Well the easiest quickest no operation cure is lithotripsy (shock wave treatment) it works with the combination of fluroscopy. In india stones up to 10 mm are being burst with this technique (i had 8 mm largest). Fluroscopy uses permissible radiation to see continious lively body inner parts to locate stone and to focus lithotripter. I have seen the best accurate way to capture stone inside body is CT but again it consist permissible radiation. Ultrasound is the other way to figure out syones but sometimes it dosent works in case your stone got stuck in urater pipe (worst case) and you are in bad paint, even sometimes it cant capture stones inside kidney.CT gives chance to find if you have stones in any other parts like kidney etc as well. Any stone up to 5 mm (maximum diameter of urater pipe ) can paas from urater pipe rest cant. So even if you dont have pain and have stone in your kidney, decide by size. My bad life style is the cause of stones, trying to work out.. Its hard to dissolve stones but lemon juice or oral medicine like noculi (pls google composition) can help. I hope this may help someone to avoid operation and save from pain alongwith money saving. Its pain sometimes goes off completely, i would say it would be the sign of incoming hell pain. Also its a indication that calcium is not being absorbed in your body but that dosent mean you should stop calcium, it will more worsen situation, instead do excercise. Another cause of stone is uric acid excess and urine ph level below 6. Calcium test, urine test and thyriod test ( to check uric acid and others) can help to find actual root cause also check if you are taking 3 liters of water daily or not..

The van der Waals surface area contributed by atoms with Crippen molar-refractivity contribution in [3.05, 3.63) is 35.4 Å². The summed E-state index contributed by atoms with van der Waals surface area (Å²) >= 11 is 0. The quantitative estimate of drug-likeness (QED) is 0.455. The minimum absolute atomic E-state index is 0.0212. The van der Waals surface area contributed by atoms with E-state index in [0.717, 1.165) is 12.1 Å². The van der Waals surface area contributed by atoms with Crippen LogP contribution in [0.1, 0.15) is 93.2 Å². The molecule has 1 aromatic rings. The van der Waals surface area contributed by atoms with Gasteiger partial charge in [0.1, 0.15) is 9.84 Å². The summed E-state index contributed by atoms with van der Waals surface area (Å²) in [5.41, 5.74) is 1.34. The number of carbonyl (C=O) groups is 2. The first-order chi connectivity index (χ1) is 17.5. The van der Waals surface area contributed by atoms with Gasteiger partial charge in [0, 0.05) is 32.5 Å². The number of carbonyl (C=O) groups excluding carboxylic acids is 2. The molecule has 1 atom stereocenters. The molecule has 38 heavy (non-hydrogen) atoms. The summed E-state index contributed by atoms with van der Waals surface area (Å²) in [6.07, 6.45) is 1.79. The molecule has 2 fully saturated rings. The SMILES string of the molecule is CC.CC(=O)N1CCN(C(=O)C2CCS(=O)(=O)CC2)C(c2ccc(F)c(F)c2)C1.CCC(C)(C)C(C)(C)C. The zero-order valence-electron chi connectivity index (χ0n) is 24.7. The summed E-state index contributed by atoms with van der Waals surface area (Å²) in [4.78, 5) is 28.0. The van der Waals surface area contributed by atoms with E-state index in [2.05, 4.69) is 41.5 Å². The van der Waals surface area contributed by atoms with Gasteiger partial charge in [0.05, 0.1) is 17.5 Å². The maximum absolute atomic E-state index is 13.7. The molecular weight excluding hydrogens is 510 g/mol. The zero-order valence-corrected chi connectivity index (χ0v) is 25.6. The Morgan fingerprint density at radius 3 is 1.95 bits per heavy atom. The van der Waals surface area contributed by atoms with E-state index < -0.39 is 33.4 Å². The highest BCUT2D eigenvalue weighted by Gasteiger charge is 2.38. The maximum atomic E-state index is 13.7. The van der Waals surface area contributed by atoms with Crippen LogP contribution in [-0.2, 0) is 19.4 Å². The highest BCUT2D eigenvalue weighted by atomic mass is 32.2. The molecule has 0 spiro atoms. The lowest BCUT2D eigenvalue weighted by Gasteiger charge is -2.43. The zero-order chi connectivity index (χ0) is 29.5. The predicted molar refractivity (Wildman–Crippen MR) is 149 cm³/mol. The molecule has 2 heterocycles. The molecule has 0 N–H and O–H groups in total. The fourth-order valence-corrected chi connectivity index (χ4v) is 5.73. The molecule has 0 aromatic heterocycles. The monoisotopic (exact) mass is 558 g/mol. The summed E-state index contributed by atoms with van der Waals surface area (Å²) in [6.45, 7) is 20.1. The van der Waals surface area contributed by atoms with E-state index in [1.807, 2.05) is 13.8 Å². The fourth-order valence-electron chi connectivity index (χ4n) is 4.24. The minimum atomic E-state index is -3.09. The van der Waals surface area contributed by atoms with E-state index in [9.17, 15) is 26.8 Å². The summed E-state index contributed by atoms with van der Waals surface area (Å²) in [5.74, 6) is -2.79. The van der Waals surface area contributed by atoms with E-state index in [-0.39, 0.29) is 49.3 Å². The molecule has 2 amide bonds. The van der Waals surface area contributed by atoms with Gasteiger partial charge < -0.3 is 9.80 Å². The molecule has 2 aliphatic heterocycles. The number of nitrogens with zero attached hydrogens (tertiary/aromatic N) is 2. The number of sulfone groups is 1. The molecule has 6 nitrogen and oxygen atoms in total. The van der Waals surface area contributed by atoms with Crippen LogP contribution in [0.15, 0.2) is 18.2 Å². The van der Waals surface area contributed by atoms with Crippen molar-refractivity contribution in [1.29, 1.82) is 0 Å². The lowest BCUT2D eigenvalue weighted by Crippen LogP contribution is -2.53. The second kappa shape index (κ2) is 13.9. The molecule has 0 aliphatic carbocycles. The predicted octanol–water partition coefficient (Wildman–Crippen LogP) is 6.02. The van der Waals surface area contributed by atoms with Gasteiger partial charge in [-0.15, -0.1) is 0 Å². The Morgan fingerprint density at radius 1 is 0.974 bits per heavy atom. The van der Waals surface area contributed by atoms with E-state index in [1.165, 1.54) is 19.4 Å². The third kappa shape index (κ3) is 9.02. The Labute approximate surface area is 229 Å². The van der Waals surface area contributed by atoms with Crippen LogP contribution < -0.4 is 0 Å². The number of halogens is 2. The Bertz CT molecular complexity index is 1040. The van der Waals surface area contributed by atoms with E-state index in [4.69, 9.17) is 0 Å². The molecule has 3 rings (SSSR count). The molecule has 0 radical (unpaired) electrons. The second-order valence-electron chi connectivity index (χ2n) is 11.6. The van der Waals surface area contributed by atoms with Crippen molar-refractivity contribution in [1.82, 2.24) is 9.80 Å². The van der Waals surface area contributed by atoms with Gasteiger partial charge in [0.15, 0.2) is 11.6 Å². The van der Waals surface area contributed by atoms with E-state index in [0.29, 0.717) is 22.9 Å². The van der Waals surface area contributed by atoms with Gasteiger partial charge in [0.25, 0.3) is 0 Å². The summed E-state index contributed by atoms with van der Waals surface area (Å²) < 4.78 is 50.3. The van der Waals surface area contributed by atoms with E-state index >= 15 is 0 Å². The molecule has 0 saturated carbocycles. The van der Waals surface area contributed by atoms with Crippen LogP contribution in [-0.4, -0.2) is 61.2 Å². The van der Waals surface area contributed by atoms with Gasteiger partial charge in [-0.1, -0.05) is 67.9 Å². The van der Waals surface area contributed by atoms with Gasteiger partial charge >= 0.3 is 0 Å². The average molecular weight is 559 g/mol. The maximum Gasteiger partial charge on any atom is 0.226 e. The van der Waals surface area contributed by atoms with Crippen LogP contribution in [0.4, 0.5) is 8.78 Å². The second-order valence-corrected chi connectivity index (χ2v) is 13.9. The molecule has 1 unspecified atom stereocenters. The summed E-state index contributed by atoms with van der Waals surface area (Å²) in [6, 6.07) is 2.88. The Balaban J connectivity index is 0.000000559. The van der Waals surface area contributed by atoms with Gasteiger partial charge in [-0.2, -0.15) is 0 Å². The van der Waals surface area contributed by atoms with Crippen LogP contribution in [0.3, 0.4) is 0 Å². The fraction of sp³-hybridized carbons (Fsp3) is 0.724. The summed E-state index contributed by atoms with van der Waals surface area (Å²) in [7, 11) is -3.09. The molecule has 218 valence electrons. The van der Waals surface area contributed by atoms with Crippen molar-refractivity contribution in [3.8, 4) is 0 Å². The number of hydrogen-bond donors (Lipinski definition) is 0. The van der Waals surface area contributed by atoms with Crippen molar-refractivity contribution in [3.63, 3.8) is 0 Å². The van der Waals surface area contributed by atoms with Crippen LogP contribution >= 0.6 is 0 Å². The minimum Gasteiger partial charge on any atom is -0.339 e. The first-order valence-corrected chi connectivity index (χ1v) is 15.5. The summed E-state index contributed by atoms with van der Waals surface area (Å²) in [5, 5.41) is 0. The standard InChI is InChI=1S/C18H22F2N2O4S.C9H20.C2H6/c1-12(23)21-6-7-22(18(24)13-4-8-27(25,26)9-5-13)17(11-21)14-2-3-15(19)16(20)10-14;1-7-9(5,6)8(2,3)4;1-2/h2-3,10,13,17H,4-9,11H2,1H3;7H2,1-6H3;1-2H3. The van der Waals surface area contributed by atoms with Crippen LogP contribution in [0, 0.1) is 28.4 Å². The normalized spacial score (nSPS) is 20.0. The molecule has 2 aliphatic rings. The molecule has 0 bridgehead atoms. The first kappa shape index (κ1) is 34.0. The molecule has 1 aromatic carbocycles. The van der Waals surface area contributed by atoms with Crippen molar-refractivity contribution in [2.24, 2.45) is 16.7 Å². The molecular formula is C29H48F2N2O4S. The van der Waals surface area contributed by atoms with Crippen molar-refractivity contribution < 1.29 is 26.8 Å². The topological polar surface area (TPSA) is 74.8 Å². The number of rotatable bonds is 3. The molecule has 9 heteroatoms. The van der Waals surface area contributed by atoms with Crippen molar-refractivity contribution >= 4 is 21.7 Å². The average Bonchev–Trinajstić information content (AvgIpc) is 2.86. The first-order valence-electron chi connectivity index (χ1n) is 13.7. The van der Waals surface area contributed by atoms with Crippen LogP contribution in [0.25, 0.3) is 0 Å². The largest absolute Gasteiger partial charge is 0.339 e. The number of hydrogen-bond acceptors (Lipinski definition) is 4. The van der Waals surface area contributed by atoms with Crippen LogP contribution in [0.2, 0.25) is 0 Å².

3. william says:

    I went to the emergency room Monday and was diagnosed with a kidney stone now the pain I was having was on my right side but they told me this stone is in my left kidney is it possible that this Stone has been there for a a long period of time or as it recently developed in all Stones pass and by having a stone in one kidney does that put extra strain on my other kidney they also said I have blood in my urine which from what I’ve read indicates the stone is moving please inform me with any additional information and correct me on anything I said

    • Vikas says:

      Ask doctor for ct that will make things clear, mostly pain happens on the side where stone is residing, you will have pain waves and it mostly occurs in night.

  4. Mubaiwa says:

    I am a female 52 years and have a calyceal cyst mass 3.2×2.7 cm. What treatment is besst for me. I do not have any pain.

    • Vikas says:

      Drink 3 liters of water daily it will come out naturally, exercise and take lemon juice or apple cider vineger.

  5. priyam says:

    ihave19mm stone what can i do red urine and pain also tell me

  6. Mrs Nicola Knowles says:

    Just been diagnosed with kidney stones im 47 female.after pretty much pure blood when urinating one morning and all day.no pain nothing other than bad intergestion. never had before.lucky i guess reading other comments.or is the start ?

  7. Virginia says:

    I stared getting nausea and violent episodes of vomiting a full month before I had any blood in my urine or pain. I passed the stone on my own. My question is…can the nausea and vomiting occur that far in advance of any evidence of a stone? Or is my nausea and vomiting likely due to something else?
    Thank you!
    Virginia

  8. Twinkle agarwal says:

    If a kidney stone is above 10 to 12 mm above urinary bladder than how much days it take to come out ?If we have to go out after 4 days then can we leave or jst postpone the trip ?Is it safe to travel or not?

  9. K.satya says:

    I have left renal calculi 17cm since 1year.is this curable with medication or surgical? Pl@ase give advice

  10. Shiva Kumar Kaparaboina says:

    Hi im shiva, i initially suffered with stones in both the kidneys of very small size and I successfully able to clear in 4 successive years. now i started aerobic workouts like jogging,walk,swim and playing football and my coach suggested me to take calcium by SHELLCOL 500mg in order to reduce daily bone pains. How to take ? and it is safe for me in future to consume calcium .help me out

  11. Hi I’m mike I have been diagnosed with kidney stones, but am having other symptoms besides the vomiting and pain can they also cause your stomach to feel in pain ,I have four kids and a single dad and I feel worried, thanks for your help